In late August it was announced that from July 2017 the Australian GST threshold for imported goods will be reduced to zero (down from $1,000) for any non-resident supplier who sells over AUD$75,000 of goods into Australia.  These large non-resident suppliers will be required to register for GST and charge GST at source (i.e. when the Australian consumer orders the goods they will be charged GST).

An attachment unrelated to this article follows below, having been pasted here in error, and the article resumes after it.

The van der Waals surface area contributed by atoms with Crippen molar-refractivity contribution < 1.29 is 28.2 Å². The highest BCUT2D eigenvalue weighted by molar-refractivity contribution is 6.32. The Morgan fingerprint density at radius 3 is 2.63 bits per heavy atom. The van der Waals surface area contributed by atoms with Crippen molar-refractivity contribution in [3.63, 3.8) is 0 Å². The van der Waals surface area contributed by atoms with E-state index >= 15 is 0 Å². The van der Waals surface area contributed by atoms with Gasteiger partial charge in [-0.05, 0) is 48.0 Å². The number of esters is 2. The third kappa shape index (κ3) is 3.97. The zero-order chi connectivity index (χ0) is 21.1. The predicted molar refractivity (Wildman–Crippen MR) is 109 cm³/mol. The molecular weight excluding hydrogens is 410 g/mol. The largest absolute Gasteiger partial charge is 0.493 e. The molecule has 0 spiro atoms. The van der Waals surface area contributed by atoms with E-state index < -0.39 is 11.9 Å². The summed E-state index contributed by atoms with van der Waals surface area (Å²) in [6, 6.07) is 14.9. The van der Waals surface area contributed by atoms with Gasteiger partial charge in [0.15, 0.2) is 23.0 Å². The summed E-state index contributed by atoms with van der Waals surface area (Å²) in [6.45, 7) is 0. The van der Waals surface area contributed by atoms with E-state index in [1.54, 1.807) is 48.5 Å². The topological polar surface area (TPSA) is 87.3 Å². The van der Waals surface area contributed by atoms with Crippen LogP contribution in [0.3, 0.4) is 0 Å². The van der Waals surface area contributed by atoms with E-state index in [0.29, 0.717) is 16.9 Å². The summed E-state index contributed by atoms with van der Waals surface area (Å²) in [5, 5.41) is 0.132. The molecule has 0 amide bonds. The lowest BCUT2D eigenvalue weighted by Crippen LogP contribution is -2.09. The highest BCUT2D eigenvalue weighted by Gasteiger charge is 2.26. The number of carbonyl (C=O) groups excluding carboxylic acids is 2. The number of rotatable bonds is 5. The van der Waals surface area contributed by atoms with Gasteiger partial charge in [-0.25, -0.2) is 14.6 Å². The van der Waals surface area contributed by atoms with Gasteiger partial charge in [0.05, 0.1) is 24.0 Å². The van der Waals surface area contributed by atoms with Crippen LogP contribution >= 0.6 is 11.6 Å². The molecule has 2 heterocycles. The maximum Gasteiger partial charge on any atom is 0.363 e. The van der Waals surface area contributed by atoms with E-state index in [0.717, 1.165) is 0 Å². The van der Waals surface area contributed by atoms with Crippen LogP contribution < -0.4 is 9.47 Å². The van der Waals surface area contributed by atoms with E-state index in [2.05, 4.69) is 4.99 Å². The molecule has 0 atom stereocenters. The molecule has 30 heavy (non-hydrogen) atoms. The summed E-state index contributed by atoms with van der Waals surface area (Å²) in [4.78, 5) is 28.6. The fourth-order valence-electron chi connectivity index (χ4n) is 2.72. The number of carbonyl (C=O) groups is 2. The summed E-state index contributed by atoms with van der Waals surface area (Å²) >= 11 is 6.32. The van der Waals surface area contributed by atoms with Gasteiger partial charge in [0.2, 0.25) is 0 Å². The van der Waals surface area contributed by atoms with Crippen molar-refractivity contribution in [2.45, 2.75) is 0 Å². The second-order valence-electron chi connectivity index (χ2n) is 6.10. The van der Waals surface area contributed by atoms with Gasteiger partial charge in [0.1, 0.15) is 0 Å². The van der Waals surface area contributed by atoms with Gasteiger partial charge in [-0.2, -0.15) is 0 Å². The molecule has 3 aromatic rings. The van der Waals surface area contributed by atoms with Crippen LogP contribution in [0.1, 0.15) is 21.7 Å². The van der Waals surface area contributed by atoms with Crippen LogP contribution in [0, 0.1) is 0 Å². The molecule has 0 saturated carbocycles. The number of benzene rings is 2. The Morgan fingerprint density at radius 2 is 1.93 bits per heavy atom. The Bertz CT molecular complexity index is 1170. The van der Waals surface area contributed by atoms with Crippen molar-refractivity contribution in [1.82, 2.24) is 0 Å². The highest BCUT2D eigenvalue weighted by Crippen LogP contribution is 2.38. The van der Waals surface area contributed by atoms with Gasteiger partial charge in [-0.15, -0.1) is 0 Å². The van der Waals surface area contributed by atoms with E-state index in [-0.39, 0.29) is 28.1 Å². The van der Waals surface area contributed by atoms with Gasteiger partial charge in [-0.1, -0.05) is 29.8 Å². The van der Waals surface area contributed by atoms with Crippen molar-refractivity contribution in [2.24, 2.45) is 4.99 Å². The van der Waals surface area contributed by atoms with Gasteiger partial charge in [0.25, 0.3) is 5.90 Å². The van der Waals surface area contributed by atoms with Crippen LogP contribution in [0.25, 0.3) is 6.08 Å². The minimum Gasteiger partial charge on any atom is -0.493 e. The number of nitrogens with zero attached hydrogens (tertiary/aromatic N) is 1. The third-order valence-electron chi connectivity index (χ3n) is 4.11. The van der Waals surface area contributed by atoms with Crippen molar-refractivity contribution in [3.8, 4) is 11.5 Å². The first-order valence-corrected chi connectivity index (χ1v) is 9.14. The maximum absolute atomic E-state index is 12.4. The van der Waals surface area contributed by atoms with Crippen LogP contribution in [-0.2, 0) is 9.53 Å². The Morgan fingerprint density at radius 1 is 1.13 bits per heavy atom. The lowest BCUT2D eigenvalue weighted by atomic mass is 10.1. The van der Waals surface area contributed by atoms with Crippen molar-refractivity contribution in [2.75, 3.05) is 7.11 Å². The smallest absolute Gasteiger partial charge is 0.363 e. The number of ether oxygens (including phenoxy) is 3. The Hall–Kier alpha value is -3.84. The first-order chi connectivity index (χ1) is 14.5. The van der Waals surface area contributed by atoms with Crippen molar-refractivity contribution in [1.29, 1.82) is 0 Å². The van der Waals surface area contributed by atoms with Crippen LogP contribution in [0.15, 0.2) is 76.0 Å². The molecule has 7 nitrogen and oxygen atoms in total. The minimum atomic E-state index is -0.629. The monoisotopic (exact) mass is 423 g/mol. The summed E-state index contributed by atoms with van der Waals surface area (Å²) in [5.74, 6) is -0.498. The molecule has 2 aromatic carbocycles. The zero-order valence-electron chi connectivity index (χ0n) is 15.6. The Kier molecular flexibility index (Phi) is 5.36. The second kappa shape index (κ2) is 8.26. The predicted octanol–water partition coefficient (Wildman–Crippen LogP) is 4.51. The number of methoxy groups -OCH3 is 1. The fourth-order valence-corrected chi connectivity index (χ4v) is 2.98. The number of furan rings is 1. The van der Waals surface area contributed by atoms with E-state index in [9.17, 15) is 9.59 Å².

For all non-Australian suppliers who make less than this threshold limit, business will continue as usual.  That is, the AUD $1,000 per shipment GST threshold will still remain in place, so it is somewhat misleading to think of the Australian changes as simply a reduction in the GST threshold from $1,000 to zero. However we view the proposal as a very pragmatic approach.  It is essentially targeted at the very big suppliers who supply millions of dollars’ worth of goods into Australia, rather than companies that may be just above or below the AUD$75,000 threshold level.  Australia will continue to have many goods purchased online arriving without GST being charged on them, provided the individual parcels are under AUD$1,000.  However the “80/20 rule” may well apply here and the proposal is a pragmatic attempt to collect some additional GST that is currently not being caught, without imposing a system that will have compliance costs for the parties that exceed the GST collected.